CHICAGO -- Cubs manager Joe Maddon laid out his plan for a three-headed catching rotation on Monday, indicating Miguel Montero will catch for Jake Arrieta while David Ross will be behind the plate for Jon Lester.
It could allow rookie Willson Contreras to catch the Cubs' other three starters.
Maddon discussed his plans before Contreras got his first career start in a 3-2 loss to the St. Louis Cardinals.
"If we can get Contreras two out of five, possibly a three spot once in a while, I think that can keep him somewhat solvent," Maddon said.
While Contreras is off to a good start in the majors after tearing through Triple-A, Montero is struggling offensively and defensively. Contreras, a day after he was brought in as a pinch hitter and homered in his first career at-bat, threw out his first runner Monday night.
"If he does [take the job], it's for the right reasons," Montero said. "He's young, full of excitement, lots of energy. It's all good, especially because it's Willson."
Montero will still get his at-bats but no longer is he the Cubs' starting catcher as they head toward the second half of the season.
Montero has been through this before, as the Cubs carried three catchers early last season before trading Welington Castillo.
Back then Montero, who is hitting .202 while throwing out only two of 32 attempted base stealers this season, bristled at the notion of sitting so often. He now says he has moved on from it.
"I can't do anything about it," Montero said. "Plus it's a good opportunity for Willson.
"You don't want to hit .200, but it's not bothering me whatsoever. It's not even on my mind."
Montero says he recommended Contreras to his agent last year when he saw the prospect at Double-A while he was rehabbing an injury. This came as Contreras was starting to make headlines. Incidentally, Montero's agent signed him and Contreras has not slowed since.
"He's the guy of the future for the Cubs," Montero said. "At this point in my career, in this clubhouse, it's about winning. Stats don't concern me. I call a good game. That's a big part. My pitchers are doing great.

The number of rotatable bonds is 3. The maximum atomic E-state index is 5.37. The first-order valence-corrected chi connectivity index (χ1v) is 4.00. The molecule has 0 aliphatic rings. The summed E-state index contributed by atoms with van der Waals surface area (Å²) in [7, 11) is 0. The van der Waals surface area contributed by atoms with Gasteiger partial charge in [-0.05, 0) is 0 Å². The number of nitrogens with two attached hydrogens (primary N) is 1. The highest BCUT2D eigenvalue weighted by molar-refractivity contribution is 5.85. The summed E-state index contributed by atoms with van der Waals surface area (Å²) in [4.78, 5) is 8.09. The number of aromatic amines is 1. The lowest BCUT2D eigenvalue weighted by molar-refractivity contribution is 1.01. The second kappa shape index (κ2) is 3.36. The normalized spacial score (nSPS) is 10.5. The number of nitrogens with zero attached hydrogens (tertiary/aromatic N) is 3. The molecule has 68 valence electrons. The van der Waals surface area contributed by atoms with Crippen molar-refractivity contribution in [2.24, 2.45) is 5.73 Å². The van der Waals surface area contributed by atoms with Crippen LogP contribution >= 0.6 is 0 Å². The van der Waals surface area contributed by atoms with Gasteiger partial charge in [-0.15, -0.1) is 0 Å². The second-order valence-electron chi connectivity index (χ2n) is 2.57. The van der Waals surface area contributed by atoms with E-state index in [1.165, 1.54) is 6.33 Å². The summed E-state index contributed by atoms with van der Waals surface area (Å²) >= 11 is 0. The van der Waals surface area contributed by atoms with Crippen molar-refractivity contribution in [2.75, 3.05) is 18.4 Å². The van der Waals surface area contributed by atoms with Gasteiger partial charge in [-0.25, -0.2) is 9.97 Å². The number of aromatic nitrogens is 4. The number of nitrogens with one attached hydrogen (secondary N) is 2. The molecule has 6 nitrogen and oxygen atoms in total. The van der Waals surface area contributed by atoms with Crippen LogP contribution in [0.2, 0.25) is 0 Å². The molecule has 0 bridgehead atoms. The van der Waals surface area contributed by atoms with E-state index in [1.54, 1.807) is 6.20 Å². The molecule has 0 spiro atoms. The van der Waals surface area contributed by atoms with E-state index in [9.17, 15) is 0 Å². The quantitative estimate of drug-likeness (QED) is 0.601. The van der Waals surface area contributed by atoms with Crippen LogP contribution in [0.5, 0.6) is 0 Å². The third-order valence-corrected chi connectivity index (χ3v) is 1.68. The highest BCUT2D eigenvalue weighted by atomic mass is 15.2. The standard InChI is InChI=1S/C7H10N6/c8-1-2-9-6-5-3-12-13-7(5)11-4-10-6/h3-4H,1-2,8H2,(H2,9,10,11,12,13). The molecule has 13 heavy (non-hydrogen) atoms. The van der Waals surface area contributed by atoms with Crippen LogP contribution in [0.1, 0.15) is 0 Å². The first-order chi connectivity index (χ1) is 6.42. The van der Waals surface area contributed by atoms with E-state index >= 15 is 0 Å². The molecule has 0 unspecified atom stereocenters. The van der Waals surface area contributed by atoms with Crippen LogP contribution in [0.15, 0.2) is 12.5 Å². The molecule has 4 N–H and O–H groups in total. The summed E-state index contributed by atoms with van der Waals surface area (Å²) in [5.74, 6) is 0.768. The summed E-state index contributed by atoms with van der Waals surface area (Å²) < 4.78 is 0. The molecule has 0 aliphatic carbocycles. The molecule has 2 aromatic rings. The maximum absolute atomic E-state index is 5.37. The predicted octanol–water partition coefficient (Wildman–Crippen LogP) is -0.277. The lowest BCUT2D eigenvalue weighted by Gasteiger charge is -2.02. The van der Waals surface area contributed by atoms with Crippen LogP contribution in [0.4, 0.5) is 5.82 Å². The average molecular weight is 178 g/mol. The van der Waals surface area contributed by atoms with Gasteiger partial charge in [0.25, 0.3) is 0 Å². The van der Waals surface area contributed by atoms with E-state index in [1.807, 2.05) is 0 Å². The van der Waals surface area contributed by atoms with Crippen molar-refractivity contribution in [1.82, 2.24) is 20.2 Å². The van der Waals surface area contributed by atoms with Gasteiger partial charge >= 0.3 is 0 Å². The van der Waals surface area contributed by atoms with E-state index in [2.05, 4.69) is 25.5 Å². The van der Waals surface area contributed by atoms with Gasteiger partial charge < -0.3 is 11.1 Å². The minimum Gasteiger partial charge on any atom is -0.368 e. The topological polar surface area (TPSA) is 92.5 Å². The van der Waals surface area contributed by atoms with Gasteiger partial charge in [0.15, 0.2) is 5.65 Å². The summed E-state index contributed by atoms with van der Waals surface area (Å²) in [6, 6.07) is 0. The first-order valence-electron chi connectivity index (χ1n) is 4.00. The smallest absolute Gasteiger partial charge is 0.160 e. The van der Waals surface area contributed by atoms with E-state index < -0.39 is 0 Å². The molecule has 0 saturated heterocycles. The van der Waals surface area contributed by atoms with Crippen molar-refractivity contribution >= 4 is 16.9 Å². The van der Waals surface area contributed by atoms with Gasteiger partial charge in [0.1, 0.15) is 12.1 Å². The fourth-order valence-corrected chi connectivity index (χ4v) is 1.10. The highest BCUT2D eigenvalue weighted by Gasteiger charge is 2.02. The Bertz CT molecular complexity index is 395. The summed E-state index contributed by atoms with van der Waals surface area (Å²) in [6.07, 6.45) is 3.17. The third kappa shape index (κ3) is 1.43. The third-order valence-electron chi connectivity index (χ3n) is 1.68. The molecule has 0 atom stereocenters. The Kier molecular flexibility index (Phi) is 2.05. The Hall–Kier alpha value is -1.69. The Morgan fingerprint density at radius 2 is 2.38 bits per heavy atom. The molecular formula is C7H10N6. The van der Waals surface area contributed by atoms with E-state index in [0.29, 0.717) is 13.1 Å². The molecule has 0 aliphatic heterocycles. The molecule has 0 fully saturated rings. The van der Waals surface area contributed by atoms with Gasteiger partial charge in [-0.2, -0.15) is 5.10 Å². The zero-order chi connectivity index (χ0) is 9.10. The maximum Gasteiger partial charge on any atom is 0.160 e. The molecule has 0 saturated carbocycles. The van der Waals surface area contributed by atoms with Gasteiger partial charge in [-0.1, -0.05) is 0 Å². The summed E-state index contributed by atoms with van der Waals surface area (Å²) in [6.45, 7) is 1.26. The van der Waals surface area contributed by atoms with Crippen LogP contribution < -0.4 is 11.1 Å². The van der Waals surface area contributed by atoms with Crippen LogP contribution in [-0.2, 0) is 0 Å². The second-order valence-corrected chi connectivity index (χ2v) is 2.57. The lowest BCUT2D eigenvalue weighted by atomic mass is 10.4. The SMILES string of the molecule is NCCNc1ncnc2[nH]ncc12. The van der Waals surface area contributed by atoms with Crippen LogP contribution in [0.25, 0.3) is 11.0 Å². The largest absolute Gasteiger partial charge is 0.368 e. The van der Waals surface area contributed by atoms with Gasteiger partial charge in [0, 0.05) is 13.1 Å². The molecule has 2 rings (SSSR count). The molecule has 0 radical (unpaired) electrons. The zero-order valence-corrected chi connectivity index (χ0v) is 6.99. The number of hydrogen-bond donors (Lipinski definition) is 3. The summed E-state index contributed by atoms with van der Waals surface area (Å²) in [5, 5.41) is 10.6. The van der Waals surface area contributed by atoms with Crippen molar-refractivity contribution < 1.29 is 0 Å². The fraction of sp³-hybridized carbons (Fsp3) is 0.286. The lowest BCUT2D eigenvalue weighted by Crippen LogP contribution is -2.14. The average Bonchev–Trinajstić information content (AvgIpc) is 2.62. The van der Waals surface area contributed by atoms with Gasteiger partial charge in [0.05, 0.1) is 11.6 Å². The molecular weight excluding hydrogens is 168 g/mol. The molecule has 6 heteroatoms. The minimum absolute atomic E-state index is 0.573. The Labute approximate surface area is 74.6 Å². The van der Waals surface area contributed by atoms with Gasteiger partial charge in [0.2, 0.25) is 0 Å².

"I'm not afraid to lose my job. I've always said that because I know what I'm capable of doing, and if I can help someone else in the same position I'd be more than happy. [Kyle] Schwarber last year and now Contreras. When I retire and go home I would like the catchers that took my job to say 'man, he helped me so much' -- not that he hates me. He likes me and I did something good."
Montero is owed $14 million in the last year of his deal in 2017, so the assumption is he and Contreras will split time knowing Schwarber could also log time behind the plate.
For now, Maddon plans to use his young weapon as much as it makes sense for a rookie on a contending team.
"As we move forward, if he were to pinch hit he could actually finish some games because his arm definitely plays in the latter part of the game throwing runners out," Maddon said. "We'll be creative."
Maddon indicated he didn't need to talk with Montero about reduced playing time. And he sounds more than fine with it.
"Hopefully he takes full advantage of me and David [Ross] to help him out as much as we can," Montero said. "I'm here for you. Whatever you need. It's not like me when I came up. I didn't have help from anyone else. It was just me. Now he has people. I'm a big fan of Willson."